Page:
You can take the mathematics placement test anytime after activating your QU accounts.

BASIC RULE: A student who wishes to take a language which the student previously studied in high school or learned as a youth MUST take a Quinnipiac foreign language placement test in that language. Languages tested are Spanish, French, Italian and German.

What if the student just signs up for the course without the placement test?
The modern language department will remove the student from the course.

What do the results of the placement test mean?
CC: The student must take the course listed as the placement result. For example, if a student’s placement is SP 102, the student should sign up to take Spanish 102.

UC: If you decide to study the same language you took in high school, please take the course listed next to your placement number below:

Spanish 6 – Placement in SP 301
Spanish 4 – Placement in SP 201
Spanish 2 – Placement in SP 102
Spanish 1 – Placement in SP 101

French 6 – Placement in FR 301
French 4 – Placement in FR 201
French 2 – Placement in FR 102
French 1 – Placement in FR 101

Italian 6 – Placement in IT 301
Italian 4 – Placement in IT 201
Italian 2 – Placement in IT 102
Italian 1 – Placement in IT 101

German 6 – Placement in GR 301
German 4 – Placement in GR 201
German 2 – Placement in GR 102
German 1 – Placement in GR 101

Do students get credit when placing out of a language course?
No, a successful placement test merely provides exemption.

How is the foreign language placement determined?
There are two factors: the placement test results and the high school record. In most cases the placement test results determine the student’s placement. However, if a student has taken three or more years of Spanish, French, Italian or German in high school and has received B or higher in three of the years, the student is precluded from the 101 level of the language and may not take the 101 level for credit (regardless of the test results). Students who have been successful in high school language are ready for the 102 level academically. Please let these students know that after the first few weeks, they will remember the language and do well. (Note that students with three or more years of high school language may well place above the 102 level. In that case the placement determines their level.)

What are the alternatives for a student who wants to start at the 101 level, but is precluded based on high school grades?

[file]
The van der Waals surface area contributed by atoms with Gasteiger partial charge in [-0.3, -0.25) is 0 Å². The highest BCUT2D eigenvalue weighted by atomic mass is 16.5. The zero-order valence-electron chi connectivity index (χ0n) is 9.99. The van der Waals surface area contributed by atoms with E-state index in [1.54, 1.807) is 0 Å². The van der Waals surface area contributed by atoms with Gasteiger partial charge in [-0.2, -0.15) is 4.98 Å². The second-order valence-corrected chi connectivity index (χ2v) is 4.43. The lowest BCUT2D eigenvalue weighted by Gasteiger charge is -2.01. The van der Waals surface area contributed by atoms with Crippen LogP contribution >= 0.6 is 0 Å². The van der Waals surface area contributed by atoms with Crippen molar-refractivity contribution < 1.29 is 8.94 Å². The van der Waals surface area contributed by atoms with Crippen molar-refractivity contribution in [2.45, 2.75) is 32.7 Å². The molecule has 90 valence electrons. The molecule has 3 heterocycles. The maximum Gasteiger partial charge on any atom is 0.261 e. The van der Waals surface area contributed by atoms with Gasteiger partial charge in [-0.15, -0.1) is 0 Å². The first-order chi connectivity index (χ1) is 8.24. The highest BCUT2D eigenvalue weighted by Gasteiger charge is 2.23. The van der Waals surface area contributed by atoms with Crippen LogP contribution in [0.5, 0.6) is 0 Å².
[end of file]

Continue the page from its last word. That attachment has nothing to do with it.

The student is welcome to start studying a new language at the 101 level. However, for students in the College of Arts and Sciences that will mean taking two semesters of the new language (101 and 102) rather than one semester of the language previously studied (102). Languages taught at Quinnipiac are Chinese, French, German, Italian, Japanese and Spanish.

Must an Arts and Sciences, Health Science or Business student who places in 201, 202 or 301 take the foreign language course?
No, but she may elect to do so for her own academic goals/interests. But, communications majors must take two semesters of a language. See the comment for each school.

What are the requirements for students in the School of Business and Engineering and the School of Health Science?
A student in these schools is not required to take any foreign language, unless the student is majoring in International Business. We offer minors in Spanish and French for those interested in continuing in a foreign language. A double major in Spanish will sometimes work out well. Basic literacy in another language can be a valuable tool in the workplace.

What are the requirements for students in the College of Arts and Sciences?
Student majoring in the arts and sciences must complete or test out of a language at the 102 level. We offer minors in Spanish and French for those interested in continuing in a foreign language. A student may choose to major in Spanish.

What are the requirements for students in the School of Communications?
Students in Communications must complete two semesters of a foreign language. We offer minors in Spanish and French for those interested in continuing in a foreign language. A double major in Spanish will sometimes work out well. Students should see an adviser in Communications about this requirement.

Students who enter the College of Arts and Sciences without a major declared are placed in the Academic Pathfinders Program, which is designed to help students build on their individual strengths and explore the academic avenue best suited to their interests. The associate dean oversees this program and all academic advising for the College of Arts and Sciences.

The program matches undeclared students with academic advisers trained to work with them on exploring different majors and career paths. A Fall semester "brainstormer" walks participants through the University Curriculum requirements and connects them with the department chairs and pertinent introductory courses in each College of Arts and Sciences major. A Spring semester presentation by upperclassmen from each major introduces the peer view, which results in undeclared students being paired with student in the particular majors that interest them.

Pathfinders declare a major and leave the program by the end of the sophomore year, when they are assigned an academic adviser in that discipline. Students are encouraged to meet with the associate dean in addition to their adviser at any time during their academic exploratory process.